Blog 22 - 31st March
We began our week learning about Farmers and what they do to help us! We had the great pleasure of inviting Alan, (Mrs Farrar's dad) in, who brought in a Fendt Tractor for the children to enjoy! He talked all about the tractor - what it does, how it works and what it's used for on the farms. The children were able to get in the tractor and see all the components up close! The children left with a great understanding into farm life and the importance of tractors on farms.
Back in the classroom we started to think more about Dairy Farmers and The Milk Delivery service. The children learnt that milk isn't just made in shops and that's where it comes from. We learnt that actual story of milk and the production that happens before we see it in our cartons at snack time. Some key vocab that you can use within your conversations around this area of learning, over the weekend are: dairy farmers, milking, cows and udders.
Towards the end of the week we turned our learning to the RNLI, lifeboat crew and what they do to help us. On Friday we had the great pleasure of welcoming Richard who is a crew member at the Amble RNLI Lifeboat crew. Richard came and spoke about what they have to do if a 999 emergency call comes through. We learnt what we should do if we were ever in danger near the coast, that they have different boats for different rescue missions and we were even able to try on life jackets and safety helmets! Take a look at the photos. Our new vocab from this was:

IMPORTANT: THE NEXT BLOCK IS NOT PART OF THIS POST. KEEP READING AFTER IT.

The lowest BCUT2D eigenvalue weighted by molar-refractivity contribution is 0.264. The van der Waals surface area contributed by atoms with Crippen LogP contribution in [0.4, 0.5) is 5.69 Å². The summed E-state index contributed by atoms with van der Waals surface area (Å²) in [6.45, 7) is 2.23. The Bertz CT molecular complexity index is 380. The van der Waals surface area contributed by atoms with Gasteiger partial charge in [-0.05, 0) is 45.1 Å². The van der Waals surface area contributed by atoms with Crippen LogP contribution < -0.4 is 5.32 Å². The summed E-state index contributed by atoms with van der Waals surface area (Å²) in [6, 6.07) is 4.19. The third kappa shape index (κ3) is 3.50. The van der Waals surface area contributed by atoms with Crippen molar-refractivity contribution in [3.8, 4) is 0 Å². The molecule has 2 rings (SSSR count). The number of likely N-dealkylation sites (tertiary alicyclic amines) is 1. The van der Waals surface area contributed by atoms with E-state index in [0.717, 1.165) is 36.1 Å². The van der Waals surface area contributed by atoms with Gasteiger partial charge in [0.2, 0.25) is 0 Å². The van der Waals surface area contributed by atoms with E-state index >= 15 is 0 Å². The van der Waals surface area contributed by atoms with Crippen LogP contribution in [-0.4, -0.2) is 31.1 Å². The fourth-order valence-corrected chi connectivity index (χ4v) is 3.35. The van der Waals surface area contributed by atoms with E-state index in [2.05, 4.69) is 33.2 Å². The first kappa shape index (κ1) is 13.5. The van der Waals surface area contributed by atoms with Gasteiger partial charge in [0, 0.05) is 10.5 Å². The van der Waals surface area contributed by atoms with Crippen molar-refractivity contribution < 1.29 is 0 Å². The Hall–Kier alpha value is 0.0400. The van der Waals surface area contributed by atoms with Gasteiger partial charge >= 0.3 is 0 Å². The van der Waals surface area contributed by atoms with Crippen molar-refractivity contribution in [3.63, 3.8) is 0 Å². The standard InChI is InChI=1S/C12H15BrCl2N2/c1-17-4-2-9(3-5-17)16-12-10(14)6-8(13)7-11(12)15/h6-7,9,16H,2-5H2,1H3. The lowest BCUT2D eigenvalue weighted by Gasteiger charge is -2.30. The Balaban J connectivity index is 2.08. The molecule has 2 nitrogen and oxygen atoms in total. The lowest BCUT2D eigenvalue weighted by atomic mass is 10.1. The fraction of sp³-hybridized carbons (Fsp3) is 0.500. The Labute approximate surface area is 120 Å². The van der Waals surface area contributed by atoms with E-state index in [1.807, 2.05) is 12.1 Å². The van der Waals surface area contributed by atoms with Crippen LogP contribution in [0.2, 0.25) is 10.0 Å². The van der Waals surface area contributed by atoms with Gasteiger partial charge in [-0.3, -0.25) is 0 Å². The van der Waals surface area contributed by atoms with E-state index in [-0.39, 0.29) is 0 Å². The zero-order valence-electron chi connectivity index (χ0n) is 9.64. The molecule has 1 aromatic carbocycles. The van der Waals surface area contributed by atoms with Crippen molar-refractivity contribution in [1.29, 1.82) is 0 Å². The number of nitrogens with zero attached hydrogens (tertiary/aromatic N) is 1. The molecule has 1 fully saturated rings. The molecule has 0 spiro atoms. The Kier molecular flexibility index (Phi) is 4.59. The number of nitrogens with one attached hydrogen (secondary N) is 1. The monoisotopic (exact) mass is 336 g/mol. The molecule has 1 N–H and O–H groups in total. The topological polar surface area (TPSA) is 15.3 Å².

From our visit we started to think about materials and which materials would be most suitable for a coast guard’s jacket. There were a few factors that we had to consider, the most important being whether the material was suitable for the job and being waterproof. So Mrs Farrar set us a challenge - we had to test out different materials to find out which one was waterproof. Our experiment involved squirting water onto the different materials to see which ones stayed dry, didn't tear and didn't absorb all the water. We quickly realised that paper was no good and definitely not waterproof. The materials that we tested were: felt, netting, card, cotton wool, coloured tissue paper and plastic. We realised that the most suitable material for being waterproof was the plastic. Please encourage your child to talk about this activity at home - we had great fun!
Over the holidays to follow up on any of our learning this half term, why don't you have a go at testing out some materials to see if they are waterproof or not? Can you make any predictions together?
Or how about having a conversation around the production of milk and what the dairy farmers need to do to get the milk in the shops on time. I’ve attached a link below to help jog your child’s memory!
You can upload any learning onto your child's journal.